With the government shutdown in its second week, everybody is offering opinions on whom to blame, what the costs will be, and what policy concessions it will take to end the shutdown.
Today we consider a different angle—do the stats on past government closures tell us anything interesting about the current machinations in Washington. Does the math have any predictive power as to how long this drama will last? Your guess is as good as ours, but here’s what the numbers say.
Since this revised budgeting process began in 1976, we saw 17 previous shutdowns. This chart shows us the length of each and the year it took place. The longest was the December 1995—January 1996 shutdown that lasted 21 days.
We can go further than that. We can deploy a lot more data to build a much more detailed story. Consider that each shutdown had a different composition of government: the party controlling the presidency, house, and senate can vary. Are Congress and the White House run by the same party, or not? We can put all this together into a much denser chart:
This shows us in one place, the party of the President, the House, and if those two parties matched. Fun fact: we ended up ignoring the makeup of the Senate in this analysis because after going through all the data, we found that the party of the House, rather than the Senate, was a much more significant factor in affecting shutdown length.
We can take all this data to calculate which factors matter the most to predicting the length of a shutdown. The simplest, most efficient formula we found to explain the length is:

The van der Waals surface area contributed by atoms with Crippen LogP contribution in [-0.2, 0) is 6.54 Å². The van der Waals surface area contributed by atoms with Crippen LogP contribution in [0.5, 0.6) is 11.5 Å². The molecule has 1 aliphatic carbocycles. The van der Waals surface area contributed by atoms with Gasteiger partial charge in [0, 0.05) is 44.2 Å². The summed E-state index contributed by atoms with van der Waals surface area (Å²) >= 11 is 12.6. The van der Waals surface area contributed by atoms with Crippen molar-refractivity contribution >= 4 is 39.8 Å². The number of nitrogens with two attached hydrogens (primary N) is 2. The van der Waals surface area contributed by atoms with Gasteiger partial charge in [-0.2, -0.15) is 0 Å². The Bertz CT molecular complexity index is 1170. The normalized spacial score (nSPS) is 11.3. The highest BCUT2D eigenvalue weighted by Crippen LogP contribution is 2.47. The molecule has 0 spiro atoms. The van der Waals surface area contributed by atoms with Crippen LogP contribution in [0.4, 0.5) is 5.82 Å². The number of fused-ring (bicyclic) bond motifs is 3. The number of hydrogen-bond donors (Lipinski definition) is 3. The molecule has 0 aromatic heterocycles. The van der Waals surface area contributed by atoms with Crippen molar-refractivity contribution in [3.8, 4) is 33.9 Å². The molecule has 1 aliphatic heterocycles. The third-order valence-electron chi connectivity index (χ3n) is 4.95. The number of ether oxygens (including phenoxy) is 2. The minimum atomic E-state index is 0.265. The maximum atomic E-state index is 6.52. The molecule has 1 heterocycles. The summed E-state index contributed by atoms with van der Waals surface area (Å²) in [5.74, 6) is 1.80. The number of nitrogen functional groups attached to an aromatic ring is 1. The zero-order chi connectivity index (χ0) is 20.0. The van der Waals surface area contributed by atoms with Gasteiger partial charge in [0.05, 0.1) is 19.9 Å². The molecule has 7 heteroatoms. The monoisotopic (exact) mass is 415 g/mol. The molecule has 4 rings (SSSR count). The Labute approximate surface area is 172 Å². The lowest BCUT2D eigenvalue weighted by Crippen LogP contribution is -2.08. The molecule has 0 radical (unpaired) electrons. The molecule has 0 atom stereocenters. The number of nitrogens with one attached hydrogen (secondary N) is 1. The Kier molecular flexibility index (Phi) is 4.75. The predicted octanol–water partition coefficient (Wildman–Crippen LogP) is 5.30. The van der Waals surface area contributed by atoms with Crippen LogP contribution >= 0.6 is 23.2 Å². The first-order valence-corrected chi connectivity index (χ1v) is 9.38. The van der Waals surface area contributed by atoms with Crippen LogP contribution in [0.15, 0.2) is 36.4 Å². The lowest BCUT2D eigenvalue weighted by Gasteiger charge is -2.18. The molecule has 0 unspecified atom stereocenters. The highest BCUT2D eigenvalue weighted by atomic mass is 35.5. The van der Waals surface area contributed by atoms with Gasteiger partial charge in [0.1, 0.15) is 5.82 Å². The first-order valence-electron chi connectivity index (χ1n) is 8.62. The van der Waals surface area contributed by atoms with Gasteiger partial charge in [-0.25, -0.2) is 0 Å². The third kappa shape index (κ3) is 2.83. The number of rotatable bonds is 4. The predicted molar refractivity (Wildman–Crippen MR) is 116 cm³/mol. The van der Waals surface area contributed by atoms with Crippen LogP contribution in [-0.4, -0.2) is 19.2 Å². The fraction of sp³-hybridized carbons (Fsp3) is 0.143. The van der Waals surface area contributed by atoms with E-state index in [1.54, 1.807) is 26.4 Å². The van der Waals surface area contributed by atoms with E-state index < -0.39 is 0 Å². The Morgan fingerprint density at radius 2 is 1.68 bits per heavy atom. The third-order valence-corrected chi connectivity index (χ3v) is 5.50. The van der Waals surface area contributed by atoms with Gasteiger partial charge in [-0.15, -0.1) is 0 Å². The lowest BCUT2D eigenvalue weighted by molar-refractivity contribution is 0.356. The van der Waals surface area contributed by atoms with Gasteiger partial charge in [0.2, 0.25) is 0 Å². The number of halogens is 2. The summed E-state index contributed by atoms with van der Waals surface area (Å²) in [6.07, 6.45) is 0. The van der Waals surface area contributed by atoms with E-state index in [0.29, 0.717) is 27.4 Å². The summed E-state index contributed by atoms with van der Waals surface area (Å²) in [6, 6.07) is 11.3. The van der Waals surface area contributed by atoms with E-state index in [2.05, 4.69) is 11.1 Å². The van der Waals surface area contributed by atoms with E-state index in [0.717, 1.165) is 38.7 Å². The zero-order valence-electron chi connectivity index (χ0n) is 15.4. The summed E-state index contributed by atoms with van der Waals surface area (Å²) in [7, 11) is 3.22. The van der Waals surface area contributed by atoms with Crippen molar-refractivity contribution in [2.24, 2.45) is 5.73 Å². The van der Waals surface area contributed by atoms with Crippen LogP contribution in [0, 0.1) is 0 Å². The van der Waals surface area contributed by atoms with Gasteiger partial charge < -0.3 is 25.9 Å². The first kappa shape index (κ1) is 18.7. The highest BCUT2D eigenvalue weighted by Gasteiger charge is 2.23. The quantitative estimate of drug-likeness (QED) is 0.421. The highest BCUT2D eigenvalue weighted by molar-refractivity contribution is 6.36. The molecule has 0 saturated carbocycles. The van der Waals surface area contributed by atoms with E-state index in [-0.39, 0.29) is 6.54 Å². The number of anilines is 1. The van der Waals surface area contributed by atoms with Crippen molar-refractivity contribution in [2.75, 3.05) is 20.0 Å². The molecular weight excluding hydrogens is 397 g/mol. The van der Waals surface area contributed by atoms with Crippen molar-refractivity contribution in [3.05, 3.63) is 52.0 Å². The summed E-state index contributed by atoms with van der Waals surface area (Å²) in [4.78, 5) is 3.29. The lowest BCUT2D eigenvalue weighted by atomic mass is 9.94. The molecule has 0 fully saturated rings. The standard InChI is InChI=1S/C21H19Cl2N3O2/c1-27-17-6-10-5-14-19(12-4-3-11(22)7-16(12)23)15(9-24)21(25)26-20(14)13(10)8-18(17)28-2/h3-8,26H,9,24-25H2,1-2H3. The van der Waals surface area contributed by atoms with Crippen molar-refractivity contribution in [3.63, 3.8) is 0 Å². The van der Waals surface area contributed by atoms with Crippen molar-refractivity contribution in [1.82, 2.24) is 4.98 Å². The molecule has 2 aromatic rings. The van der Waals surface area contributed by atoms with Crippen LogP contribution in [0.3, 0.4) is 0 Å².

Shutdown Length = 1.9 – 1.8 * HP-same + 11.1 * Dem-Pres
Breaking down the equation, here’s what we see:
• Start with 1.9 days as the typical length of a shutdown, no matter what.
• Subtract 1.8 days if the house majority and president are from the same party
• Add 11.1 extra days if the president is Democrat.
That’s right: The single most important factor in predicting how long a shutdown will last is if the president is a Democrat. The stats say no other factor has a greater numerical effect.
You can see it in the chart: The blue shapes (Democratic presidents) reveal much longer shutdowns than the red shapes.
We evaluated several further factors that didn’t end up moving the needle:
• Party makeup of House and Senate (in percentage terms)
• If the house majority party matches the senate’s
• If the president’s party matches that of the senate majority
• Year of shutdown
• Number of prior shutdowns
• Length of previous shutdown
These factors are not significant. The only two that matter are the president’s party and whether the house majority party and president’s party matches up.
Based on this analysis, and given the current makeup of a Republican house and a Democratic president, the numbers suggest we should expect about 13 days of shutdown. (That’s 1.9 from the constant, plus 11.1 because the president is a Democrat.)
We know one additional thing to be true: Washington doesn’t operate with the same simplicity and logic as do basic mathematical equations.